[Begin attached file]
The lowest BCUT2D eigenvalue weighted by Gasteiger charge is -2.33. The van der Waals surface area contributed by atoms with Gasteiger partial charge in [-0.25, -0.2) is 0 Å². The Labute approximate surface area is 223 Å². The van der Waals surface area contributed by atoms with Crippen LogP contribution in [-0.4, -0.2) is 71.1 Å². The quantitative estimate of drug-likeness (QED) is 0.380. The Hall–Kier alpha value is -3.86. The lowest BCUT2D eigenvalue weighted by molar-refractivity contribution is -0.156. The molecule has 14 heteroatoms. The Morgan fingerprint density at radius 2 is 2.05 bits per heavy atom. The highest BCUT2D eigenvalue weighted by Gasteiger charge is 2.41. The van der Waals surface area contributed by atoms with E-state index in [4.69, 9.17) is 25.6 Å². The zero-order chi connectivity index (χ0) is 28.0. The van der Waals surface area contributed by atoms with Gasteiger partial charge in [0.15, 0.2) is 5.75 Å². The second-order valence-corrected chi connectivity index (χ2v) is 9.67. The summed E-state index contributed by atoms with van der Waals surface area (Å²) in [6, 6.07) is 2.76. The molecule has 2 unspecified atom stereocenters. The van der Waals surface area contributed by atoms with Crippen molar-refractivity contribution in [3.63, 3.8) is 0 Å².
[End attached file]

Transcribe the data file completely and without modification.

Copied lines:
The lowest BCUT2D eigenvalue weighted by Gasteiger charge is -2.33. The van der Waals surface area contributed by atoms with Gasteiger partial charge in [-0.25, -0.2) is 0 Å². The Labute approximate surface area is 223 Å². The van der Waals surface area contributed by atoms with Crippen LogP contribution in [-0.4, -0.2) is 71.1 Å². The quantitative estimate of drug-likeness (QED) is 0.380. The Hall–Kier alpha value is -3.86. The lowest BCUT2D eigenvalue weighted by molar-refractivity contribution is -0.156. The molecule has 14 heteroatoms. The Morgan fingerprint density at radius 2 is 2.05 bits per heavy atom. The highest BCUT2D eigenvalue weighted by Gasteiger charge is 2.41. The van der Waals surface area contributed by atoms with E-state index in [4.69, 9.17) is 25.6 Å². The zero-order chi connectivity index (χ0) is 28.0. The van der Waals surface area contributed by atoms with Gasteiger partial charge in [0.15, 0.2) is 5.75 Å². The second-order valence-corrected chi connectivity index (χ2v) is 9.67. The summed E-state index contributed by atoms with van der Waals surface area (Å²) in [6, 6.07) is 2.76. The molecule has 2 unspecified atom stereocenters. The van der Waals surface area contributed by atoms with Crippen molar-refractivity contribution in [3.63, 3.8) is 0 Å².